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Govt plans law to dilute ‘safe harbour’ for social media

The new legislation may replace the IT Act and include aspects of the draft data privacy bill while focusing on social media accountability. (Photo: AFP)Premium
The new legislation may replace the IT Act and include aspects of the draft data privacy bill while focusing on social media accountability. (Photo: AFP)

The new legislation would replace the existing Information Technology Act and include aspects of the draft data privacy bill while focusing on accountability of social media platforms as globally countries were moving away from granting safe harbour provisions in their data protection regulations

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NEW DELHI : The government is considering a new legislation that will substantially dilute the safe harbour immunity granted to social media platforms to address accountability concerns, protection of personal data and improve cyber security, a top government official said.

The new legislation would replace the existing Information Technology Act and include aspects of the draft data privacy bill while focusing on accountability of social media platforms as globally countries were moving away from granting safe harbour provisions in their data protection regulations.

“Safe harbour is an old construct. A lot has changed since the 1980s, when the concept was brought in, and the world is moving away from it. Look at the new data laws of Europe, Australia and even South Korea. Everyone is moving towards accountability of social media (platforms)," the official said, asking not to be named as the discussions were still in the initial stages.

The safe harbour rule, or Section 79 of the IT Act, says social media intermediaries won’t be held legally or otherwise liable for any third-party information, data, or communication link made available or hosted on its platform.

The European Commission introduced the Digital Services Act and Digital Markets Act in April with the aim to create safer internet where the rights of users are protected through regulating social media platforms and illegal content. The Digital Services Act is yet to become law, but once adopted, it will apply from 15 months or 1 January 2024, whichever is later. The proposed law says social media platforms and other intermediaries will not be liable for unlawful behaviour of users, but if they’re “aware of illegal acts and fail to remove them," then they will be held liable. The Act has put the onus on large online platforms and search engines—those having over 45 million active users in the EU - and therefore has stricter compliance requirements for them versus their smaller counterparts.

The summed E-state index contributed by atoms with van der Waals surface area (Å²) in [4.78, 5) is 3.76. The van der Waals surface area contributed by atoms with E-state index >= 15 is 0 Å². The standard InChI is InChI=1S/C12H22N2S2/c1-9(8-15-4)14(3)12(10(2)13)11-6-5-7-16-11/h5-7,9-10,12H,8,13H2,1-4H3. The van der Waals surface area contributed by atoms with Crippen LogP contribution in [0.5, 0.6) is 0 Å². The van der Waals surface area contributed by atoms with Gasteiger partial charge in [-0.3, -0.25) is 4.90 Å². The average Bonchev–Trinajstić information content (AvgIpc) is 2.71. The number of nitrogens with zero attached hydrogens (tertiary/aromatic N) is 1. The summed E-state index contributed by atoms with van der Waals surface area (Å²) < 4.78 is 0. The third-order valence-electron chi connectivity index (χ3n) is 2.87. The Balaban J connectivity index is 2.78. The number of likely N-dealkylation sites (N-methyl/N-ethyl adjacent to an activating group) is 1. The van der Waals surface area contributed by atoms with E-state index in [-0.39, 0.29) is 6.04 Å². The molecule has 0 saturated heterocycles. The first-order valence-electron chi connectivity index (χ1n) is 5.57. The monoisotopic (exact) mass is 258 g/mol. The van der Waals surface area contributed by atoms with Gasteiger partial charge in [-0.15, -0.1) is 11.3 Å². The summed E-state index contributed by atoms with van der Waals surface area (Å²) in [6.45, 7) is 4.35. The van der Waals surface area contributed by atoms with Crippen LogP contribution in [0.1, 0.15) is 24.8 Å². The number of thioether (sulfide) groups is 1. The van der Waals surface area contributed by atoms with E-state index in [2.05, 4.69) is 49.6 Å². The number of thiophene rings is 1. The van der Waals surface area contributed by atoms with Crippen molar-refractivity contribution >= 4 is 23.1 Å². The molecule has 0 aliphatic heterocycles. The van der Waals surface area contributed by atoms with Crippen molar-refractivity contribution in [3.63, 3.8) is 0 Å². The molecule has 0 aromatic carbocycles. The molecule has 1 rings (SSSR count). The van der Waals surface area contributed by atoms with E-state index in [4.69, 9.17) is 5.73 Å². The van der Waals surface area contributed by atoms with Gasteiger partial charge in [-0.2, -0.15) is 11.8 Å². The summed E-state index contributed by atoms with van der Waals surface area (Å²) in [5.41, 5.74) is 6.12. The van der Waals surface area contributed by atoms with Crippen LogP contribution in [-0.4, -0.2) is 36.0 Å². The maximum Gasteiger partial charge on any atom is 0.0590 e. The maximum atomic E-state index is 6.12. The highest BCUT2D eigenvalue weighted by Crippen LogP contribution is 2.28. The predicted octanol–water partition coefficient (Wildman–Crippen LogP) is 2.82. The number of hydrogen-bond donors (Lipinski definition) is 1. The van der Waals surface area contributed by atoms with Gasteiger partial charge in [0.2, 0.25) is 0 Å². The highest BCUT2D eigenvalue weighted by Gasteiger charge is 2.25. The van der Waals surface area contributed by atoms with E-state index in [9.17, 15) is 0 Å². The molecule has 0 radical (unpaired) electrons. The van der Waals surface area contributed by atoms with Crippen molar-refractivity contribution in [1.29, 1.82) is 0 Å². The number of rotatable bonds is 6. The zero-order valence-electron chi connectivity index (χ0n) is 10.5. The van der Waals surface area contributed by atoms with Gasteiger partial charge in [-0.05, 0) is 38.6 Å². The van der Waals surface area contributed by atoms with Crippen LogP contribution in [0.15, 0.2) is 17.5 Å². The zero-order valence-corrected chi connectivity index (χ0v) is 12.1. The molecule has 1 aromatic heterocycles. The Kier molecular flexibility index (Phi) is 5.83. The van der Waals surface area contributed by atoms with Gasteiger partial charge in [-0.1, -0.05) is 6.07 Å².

India has been working on a data protection bill, but ever since it was introduced in Parliament in 2019 and took the shape of the personal data protection bill, it has yet to take concrete shape. A joint committee of Parliament had recommended sweeping changes to the bill, including that the bill should include personal as well as non-personal data. The government is yet to come out with a revised bill.

Currently, India’s IT Act does not make intermediaries liable for third-party information or data hosted on their platforms. The government did come out with IT intermediary guidelines in 2021 to increase the accountability of social media platforms, but those have been challenged in various courts. “The IT Act is from a different era. We have to create legislation that addresses today’s concerns," the official said. “The IT rules have served their purpose. A new law has to come, which will look at providing a safe internet."

On the recent directive to virtual private network service providers to retain user data, the official said the government had to keep the records for five years and that the mandate had been issued after industry consultations. “It’s a fair ask, and it has been done with consultation with industry," he said. Cyber watchdog Indian Computer Emergency Response Team (CERT-In) - issued norms to the effect as part of their KYC policy on April 29, asking companies to comply within 60 days.

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